Effects of Continuous Positive Airway Pressure (CPAP) in Patients With Resistant Hypertension and Obstructive Sleep Apnea (OSA)
Obstructive sleep apnea (OSA) is an important cause of refractory hypertension but the impact of treatment with continuous positive airway pressure (CPAP) is not completely understood. The aim of this project is to study the effects of CPAP on blood pressure control and its influences on cardiac remodeling and arterial stiffness in patients with refractory hypertension and moderate or severe OSA.
|Study Design:||Allocation: Randomized
Endpoint Classification: Efficacy Study
Intervention Model: Parallel Assignment
Masking: Open Label
Primary Purpose: Treatment
|Official Title:||Effects of Continuous Positive Airway Pressure in Patients With Resistant Hypertension and Obstructive Sleep Apnea|
- Ambulatory blood pressure monitoring [ Time Frame: Change from Baseline in Blood Pressure at 6 months ] [ Designated as safety issue: Yes ]
- Change from Baseline in Arterial stiffness at 6 months [ Time Frame: baseline and 6 months ] [ Designated as safety issue: Yes ]
- change from baseline in heart remodeling at 6 months [ Time Frame: baseline and 6 months ] [ Designated as safety issue: Yes ]
|Study Start Date:||October 2008|
|Study Completion Date:||March 2011|
|Primary Completion Date:||March 2011 (Final data collection date for primary outcome measure)|
|No Intervention: 1|
Active Comparator: 2
Gold standard treatment for Obstructive sleep apnea
Study design Interventional, open-label, randomized.
Fifty refractory hypertensive patients with moderate-to-severe OSA, aged between 30 to 65 years old will be recruited from the outpatient clinics of the Heart Institute by the hospital staff.
Refractory hypertension will be defined as usually: blood pressure higher than or equal to 140x90 mmHg after a regimen of three drugs, including a diuretic for a minimum of 3 months. Initial evaluation will consist on ambulatory blood pressure measurement for 24 hours and a detailed clinical examination. Moderate to severe OSA will be defined as an apnea-hypopnea index > 15 evens per hour, after an overnight polysomnography.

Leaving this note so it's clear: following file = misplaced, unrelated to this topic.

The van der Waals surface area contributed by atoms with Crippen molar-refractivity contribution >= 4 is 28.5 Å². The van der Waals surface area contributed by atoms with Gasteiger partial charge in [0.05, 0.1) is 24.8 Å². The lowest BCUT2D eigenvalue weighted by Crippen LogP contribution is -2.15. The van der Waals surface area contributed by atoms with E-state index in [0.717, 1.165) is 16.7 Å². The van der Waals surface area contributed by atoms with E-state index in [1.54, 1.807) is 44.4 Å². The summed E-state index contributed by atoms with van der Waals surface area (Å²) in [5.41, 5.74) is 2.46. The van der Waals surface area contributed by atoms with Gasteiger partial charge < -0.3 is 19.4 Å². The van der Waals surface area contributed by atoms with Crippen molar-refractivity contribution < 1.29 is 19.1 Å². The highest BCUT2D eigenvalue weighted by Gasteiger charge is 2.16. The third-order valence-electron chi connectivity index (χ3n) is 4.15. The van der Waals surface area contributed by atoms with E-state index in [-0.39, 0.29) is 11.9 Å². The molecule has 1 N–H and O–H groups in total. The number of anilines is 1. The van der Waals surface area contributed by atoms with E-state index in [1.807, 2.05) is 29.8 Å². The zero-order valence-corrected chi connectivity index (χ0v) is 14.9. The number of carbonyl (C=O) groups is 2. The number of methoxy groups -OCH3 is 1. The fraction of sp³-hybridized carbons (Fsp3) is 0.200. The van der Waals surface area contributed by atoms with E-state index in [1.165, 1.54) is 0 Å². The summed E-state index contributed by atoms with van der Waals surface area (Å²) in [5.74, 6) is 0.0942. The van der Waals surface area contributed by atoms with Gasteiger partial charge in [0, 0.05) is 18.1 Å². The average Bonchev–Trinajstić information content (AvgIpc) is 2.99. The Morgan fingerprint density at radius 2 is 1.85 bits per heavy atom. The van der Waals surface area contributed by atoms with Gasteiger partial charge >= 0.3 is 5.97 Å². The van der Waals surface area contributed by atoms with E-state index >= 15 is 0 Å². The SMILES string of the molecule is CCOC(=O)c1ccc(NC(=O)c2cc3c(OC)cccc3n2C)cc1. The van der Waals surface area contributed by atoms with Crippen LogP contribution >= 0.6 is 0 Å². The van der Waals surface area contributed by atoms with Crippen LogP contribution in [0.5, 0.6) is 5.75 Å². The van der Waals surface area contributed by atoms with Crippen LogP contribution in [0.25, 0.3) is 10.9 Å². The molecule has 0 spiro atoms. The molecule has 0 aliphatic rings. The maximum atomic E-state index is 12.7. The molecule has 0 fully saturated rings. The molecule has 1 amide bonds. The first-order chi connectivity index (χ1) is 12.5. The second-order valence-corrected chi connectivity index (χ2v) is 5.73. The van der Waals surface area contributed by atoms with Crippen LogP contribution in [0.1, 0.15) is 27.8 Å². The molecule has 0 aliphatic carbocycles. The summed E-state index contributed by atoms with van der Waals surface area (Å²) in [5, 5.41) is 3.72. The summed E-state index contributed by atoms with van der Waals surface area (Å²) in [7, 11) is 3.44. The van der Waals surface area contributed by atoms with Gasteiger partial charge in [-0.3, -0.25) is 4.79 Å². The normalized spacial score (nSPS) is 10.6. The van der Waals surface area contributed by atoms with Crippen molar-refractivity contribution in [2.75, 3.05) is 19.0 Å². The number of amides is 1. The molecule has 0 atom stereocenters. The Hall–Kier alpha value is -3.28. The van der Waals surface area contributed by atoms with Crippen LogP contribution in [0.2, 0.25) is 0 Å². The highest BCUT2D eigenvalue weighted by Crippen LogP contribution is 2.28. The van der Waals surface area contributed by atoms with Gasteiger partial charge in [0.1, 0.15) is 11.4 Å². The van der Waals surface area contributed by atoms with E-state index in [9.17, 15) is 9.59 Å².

Exclusion criteria include BMI >40 kg/m2; diabetes mellitus; aortic, heart and valve diseases; renal failure; other identifiable causes of hypertension, no adherence, use of cocaine, amphetamines, other illicit drugs, sympathomimetics (decongestants, anorectics), oral contraceptive hormones, nonsteroidal anti-inflammatory drugs.
Refractory hypertension Secondary causes of hypertension will be excluded using usual procedures from the Hypertension Unit.
Polysomnography All participants will be submitted to standard overnight polysomnography (EMBLA - Flagra hf. Medical Devices, Reykjavik, Iceland). The apnea-hypopnea index will be calculated as the total number of respiratory events (apneas plus hypopneas) per hour of sleep.
Apnea will be defined as an air flow cessation greater than 10 seconds and hypopnea as a reduction grater than 50% with oxygen saturation fall grater than 4% or arousal.
After recruitment, patients will be instructed about CPAP working by an experimented professional and another polysomnography will be done to adjust pressures. Hour counter will be used to check the adherence to CPAP.
Intervention Patients will be divided in two groups: medical treatment plus CPAP or medical treatment alone for 6 months without drug dose changing.
Twenty-four hour blood pressure monitoring Twenty-four hour blood pressure monitoring (system SpaceLabs 90207) will be used in all patients in the beginning and at the end of the study.
Arterial Stiffness Carotid-femoral arterial stiffness will be determined by Complior.
Echocardiography Echocardiography will be performed by using a commercially available machine.
Please refer to this study by its ClinicalTrials.gov identifier: NCT00812695
|Heart Institute (InCor)|
|Sao Paulo, Brazil, 05403-904|